Martyrs Day: Are Congolese Women Paying the Price?
January 4th is a historic day in Congo’s history, which serves as a national holiday. On January 4, 1959, ordinary Congolese stood in defiance of Belgian colonialism demanding independence. Congolese in Kinshasa unleashed a spontaneous uprising out of frustration with the repressive Belgian colonial regime. In his seminal work "Congo: From Leopold to Kabila," Dr Georges Nzongola Ntalaja said the march on January 4, 1959 "sounded the death knell of Belgian Colonialism in the Congo." The unifying chant of the marchers was "Indépendance Immediate" or "Independence Now" in English. The uprising represented the radicalization of the struggle for independence. It frightened not only the Belgian authorities but also the Congolese elites know as évolués.
Nine days later on January 13, 1959 both the King of Belgium and the Belgium government announced that in due time Belgium would grant Congo full independence. In the conscience of the nation, the day represents the historic point of departure for the independence of the Congo from Belgian colonialism.
The courageous stance by that generation of Congolese served as a key catalyst for Congo’s independence in 1960. Since the 1960s Congolese have celebrated and commemorated that generation’s actions and named the day “la journée des martyrs de l’indépendance,” or in English, independence Martyrs Day. Without a doubt, Congolese of that era made enormous sacrifices for freedom and independence.
This year's Martyrs Day begs for Congolese youth of courage to overcome their fears and draw on the inspiration of past generations and stand in defense of their institutions. The Congolese constitution and the nascent democratic process are are currently under attack by those in power seeking to reign over the people in perpetuity.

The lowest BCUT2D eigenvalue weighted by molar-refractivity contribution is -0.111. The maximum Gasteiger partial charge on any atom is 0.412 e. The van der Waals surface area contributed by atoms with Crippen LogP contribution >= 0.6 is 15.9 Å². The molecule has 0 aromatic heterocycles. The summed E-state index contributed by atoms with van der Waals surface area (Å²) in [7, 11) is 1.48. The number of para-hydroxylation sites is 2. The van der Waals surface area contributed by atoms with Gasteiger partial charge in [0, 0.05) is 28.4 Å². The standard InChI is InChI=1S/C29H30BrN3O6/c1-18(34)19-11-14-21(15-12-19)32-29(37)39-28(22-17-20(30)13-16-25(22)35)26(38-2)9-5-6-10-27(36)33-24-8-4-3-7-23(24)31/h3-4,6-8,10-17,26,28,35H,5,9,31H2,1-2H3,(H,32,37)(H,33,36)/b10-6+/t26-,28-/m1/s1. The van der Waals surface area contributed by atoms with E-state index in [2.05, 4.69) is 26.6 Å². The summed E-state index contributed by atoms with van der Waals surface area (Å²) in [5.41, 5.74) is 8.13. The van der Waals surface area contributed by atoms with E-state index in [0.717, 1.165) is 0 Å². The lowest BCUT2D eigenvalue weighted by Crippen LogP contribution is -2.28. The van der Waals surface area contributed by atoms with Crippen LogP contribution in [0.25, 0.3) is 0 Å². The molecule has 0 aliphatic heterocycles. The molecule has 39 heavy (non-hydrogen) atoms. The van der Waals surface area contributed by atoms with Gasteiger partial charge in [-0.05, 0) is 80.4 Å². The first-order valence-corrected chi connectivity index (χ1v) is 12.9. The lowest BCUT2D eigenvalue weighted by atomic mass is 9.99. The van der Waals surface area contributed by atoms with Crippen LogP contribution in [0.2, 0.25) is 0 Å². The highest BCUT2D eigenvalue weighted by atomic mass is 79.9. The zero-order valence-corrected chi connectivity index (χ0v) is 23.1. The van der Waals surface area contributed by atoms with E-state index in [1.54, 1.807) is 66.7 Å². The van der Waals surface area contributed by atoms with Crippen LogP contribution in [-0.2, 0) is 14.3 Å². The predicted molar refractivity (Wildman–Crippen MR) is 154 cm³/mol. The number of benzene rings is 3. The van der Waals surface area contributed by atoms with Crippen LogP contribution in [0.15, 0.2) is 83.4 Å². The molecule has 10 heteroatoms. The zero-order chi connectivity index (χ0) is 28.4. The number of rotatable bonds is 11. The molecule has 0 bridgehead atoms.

An increasing number of Congolese are standing up to say no to the current government and their attempts to remain in power at any cost. Probably most notably is Dr. Denis Mukwege of the Panzi Hospital who has called on the Kabila regime to respect the constitution and depart at the end of his mandate in 2016. It appears that he is paying a political price for his principled stand in support of the interests of the Congolese people. It is hard to see the freezing of the Panzi Hospital bank account outside of a political context where the current regime is in the process of persecuting notable figures who call for the respect of the country's institutions, mainly its constitution.In the case of the attack on the Panzi Hospital, ultimately, it is the Congolese women who have been victims of rape and various forms of sexual terrorism who will pay the highest price for what appears to be a political attack.
Courageous Congolese continue to make enormous sacrifices for a better future for the sons and daughters of the Congo? The global community should stand in support and solidarity with the people of the Congo as they pursue peace, justice and human dignity.
Join the global movement in support of a peaceful and just Congo!